State Senate candidates speak at Chinatown forum
Affordable housing, immigrant issues take center stage in coalition-run forum
A new coalition of Boston Asian-American organizations hosted a forum March 16 to introduce candidates in the First Suffolk and Middlesex State Senate race to a Chinatown audience.
Less than a month remains before the April 12 primary election that will determine which one of seven Democratic hopefuls will advance to the May 8 special election necessitated by the recent resignation of Sen. Anthony Petruccelli. The district covers a diverse set of towns and neighborhoods, including part of Cambridge, East Boston, Revere and Winthrop, the North End, Beacon Hill, Bay Village and Chinatown. Chinatown is new to the district, having moved from the First Suffolk district represented by Sen. Sonia Chang-Diaz in the state’s 2011 redistricting plan.
Last week’s forum at the Josiah Quincy Elementary School (JQES) was organized by the Asian and Pacific Islanders Civic Action Network, known as APIs CAN! Co-sponsors included Asian American Civic Association, Asian Community Development Corporation, Boston Chinatown Neighborhood Center (BCNC), the Chinatown Resident Association, the Chinese Progressive Association, Chinese Progressive Political Action, MassVOTE and South Cove Community Health Center. Simultaneous translation was offered in Mandarin and Cantonese, and many attendees used it.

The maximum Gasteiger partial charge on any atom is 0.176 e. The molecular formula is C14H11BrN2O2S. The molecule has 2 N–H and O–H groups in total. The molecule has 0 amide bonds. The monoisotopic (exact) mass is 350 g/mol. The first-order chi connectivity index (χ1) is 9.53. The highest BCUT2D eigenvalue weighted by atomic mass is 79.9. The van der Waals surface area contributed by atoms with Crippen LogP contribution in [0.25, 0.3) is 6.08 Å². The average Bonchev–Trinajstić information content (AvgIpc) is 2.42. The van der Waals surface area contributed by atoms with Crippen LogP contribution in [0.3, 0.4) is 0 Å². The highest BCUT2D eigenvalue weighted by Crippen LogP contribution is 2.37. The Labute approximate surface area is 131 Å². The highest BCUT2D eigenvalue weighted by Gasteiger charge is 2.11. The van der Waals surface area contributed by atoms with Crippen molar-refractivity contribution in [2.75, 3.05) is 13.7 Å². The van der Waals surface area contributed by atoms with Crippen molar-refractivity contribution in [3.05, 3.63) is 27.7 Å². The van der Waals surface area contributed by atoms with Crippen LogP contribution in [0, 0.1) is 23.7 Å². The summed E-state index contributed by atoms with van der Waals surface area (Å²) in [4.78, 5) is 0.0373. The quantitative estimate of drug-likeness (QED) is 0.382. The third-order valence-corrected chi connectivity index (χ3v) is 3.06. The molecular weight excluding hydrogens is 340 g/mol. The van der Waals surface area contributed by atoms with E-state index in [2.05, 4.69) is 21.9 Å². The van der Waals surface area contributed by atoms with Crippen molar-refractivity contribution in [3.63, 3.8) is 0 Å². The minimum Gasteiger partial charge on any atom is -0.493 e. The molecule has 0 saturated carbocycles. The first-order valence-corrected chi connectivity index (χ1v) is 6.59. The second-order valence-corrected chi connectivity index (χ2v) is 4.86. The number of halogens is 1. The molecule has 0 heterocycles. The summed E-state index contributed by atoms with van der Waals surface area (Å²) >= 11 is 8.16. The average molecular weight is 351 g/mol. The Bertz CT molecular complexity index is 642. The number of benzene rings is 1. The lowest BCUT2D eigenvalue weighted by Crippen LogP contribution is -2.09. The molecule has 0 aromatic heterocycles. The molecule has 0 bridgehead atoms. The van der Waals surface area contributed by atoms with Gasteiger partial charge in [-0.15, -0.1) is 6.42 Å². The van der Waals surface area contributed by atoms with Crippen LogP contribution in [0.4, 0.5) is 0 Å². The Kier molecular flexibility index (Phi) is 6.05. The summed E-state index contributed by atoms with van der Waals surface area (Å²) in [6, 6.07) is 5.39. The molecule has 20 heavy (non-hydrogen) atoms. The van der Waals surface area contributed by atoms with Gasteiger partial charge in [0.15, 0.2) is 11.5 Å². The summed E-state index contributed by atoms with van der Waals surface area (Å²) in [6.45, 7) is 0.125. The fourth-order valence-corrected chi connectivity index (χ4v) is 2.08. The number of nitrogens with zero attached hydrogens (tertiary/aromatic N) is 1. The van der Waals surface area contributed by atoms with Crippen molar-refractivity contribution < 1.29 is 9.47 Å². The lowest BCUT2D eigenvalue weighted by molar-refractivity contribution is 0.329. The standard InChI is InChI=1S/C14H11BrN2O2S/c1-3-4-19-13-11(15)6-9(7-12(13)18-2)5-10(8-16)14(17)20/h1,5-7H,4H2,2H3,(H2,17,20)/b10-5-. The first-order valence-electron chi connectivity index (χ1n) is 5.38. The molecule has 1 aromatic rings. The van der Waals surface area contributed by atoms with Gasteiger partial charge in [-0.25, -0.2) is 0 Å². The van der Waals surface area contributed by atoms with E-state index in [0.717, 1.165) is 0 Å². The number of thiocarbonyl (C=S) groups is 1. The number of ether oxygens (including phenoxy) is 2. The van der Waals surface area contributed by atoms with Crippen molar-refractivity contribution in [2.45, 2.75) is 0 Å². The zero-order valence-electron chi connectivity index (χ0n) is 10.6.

Suzanne Lee, former Quincy School principal, two-time city council candidate and longtime Chinatown community leader mingled with residents and organizers outside the auditorium before the forum.
Lee said she’d be listening for how accessible candidates will be to Chinatown constituents.
“If they’re going to represent our voice, I want to know how they’re going to connect with voters,” she said.
Six candidates show
Participating candidates were Joseph Boncore; Lydia Edwards; Diana Hwang; Jay Livingstone; Steven Morabito; and Paul Rogers. A seventh candidate, former Revere Mayor Dan Rizzo, was not present. The moderator was Paul Watanabe, director of the Institute for Asian American Studies at UMass-Boston.
In their self-introductions and in response to a question on addressing language barriers for immigrant residents accessing government services, several candidates brought up their own immigrant ties.